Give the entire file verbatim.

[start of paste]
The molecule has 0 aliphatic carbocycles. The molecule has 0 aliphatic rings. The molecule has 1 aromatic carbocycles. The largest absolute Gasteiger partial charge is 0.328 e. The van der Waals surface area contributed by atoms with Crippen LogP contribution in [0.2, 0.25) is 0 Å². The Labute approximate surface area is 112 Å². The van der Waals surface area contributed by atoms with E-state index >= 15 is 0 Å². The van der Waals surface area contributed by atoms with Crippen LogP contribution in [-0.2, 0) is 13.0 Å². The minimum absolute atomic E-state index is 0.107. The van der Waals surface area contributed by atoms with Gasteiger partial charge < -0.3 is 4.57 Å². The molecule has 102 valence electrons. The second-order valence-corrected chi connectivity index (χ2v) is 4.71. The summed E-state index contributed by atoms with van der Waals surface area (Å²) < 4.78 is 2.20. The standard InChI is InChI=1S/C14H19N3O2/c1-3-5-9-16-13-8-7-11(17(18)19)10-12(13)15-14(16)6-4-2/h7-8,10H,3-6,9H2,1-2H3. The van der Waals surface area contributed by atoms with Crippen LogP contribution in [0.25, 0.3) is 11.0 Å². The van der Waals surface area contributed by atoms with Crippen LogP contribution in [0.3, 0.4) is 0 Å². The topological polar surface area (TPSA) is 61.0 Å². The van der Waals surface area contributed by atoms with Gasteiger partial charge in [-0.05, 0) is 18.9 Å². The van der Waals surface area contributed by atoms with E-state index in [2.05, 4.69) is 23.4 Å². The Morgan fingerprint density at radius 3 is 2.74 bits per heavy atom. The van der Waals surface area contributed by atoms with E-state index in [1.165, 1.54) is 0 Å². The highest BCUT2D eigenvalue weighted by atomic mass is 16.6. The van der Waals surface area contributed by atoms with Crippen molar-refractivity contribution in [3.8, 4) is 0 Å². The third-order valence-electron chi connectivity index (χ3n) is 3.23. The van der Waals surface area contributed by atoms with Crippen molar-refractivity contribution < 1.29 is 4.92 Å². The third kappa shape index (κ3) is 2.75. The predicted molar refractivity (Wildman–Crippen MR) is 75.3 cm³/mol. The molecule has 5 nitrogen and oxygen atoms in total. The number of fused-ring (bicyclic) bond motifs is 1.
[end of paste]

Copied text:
The molecule has 0 aliphatic carbocycles. The molecule has 0 aliphatic rings. The molecule has 1 aromatic carbocycles. The largest absolute Gasteiger partial charge is 0.328 e. The van der Waals surface area contributed by atoms with Crippen LogP contribution in [0.2, 0.25) is 0 Å². The Labute approximate surface area is 112 Å². The van der Waals surface area contributed by atoms with E-state index >= 15 is 0 Å². The van der Waals surface area contributed by atoms with Crippen LogP contribution in [-0.2, 0) is 13.0 Å². The minimum absolute atomic E-state index is 0.107. The van der Waals surface area contributed by atoms with Gasteiger partial charge < -0.3 is 4.57 Å². The molecule has 102 valence electrons. The second-order valence-corrected chi connectivity index (χ2v) is 4.71. The summed E-state index contributed by atoms with van der Waals surface area (Å²) < 4.78 is 2.20. The standard InChI is InChI=1S/C14H19N3O2/c1-3-5-9-16-13-8-7-11(17(18)19)10-12(13)15-14(16)6-4-2/h7-8,10H,3-6,9H2,1-2H3. The van der Waals surface area contributed by atoms with Crippen LogP contribution in [0.25, 0.3) is 11.0 Å². The van der Waals surface area contributed by atoms with Crippen LogP contribution in [0.3, 0.4) is 0 Å². The topological polar surface area (TPSA) is 61.0 Å². The van der Waals surface area contributed by atoms with Gasteiger partial charge in [-0.05, 0) is 18.9 Å². The van der Waals surface area contributed by atoms with E-state index in [2.05, 4.69) is 23.4 Å². The Morgan fingerprint density at radius 3 is 2.74 bits per heavy atom. The van der Waals surface area contributed by atoms with E-state index in [1.165, 1.54) is 0 Å². The highest BCUT2D eigenvalue weighted by atomic mass is 16.6. The van der Waals surface area contributed by atoms with Crippen molar-refractivity contribution in [3.8, 4) is 0 Å². The third-order valence-electron chi connectivity index (χ3n) is 3.23. The van der Waals surface area contributed by atoms with Crippen molar-refractivity contribution < 1.29 is 4.92 Å². The third kappa shape index (κ3) is 2.75. The predicted molar refractivity (Wildman–Crippen MR) is 75.3 cm³/mol. The molecule has 5 nitrogen and oxygen atoms in total. The number of fused-ring (bicyclic) bond motifs is 1.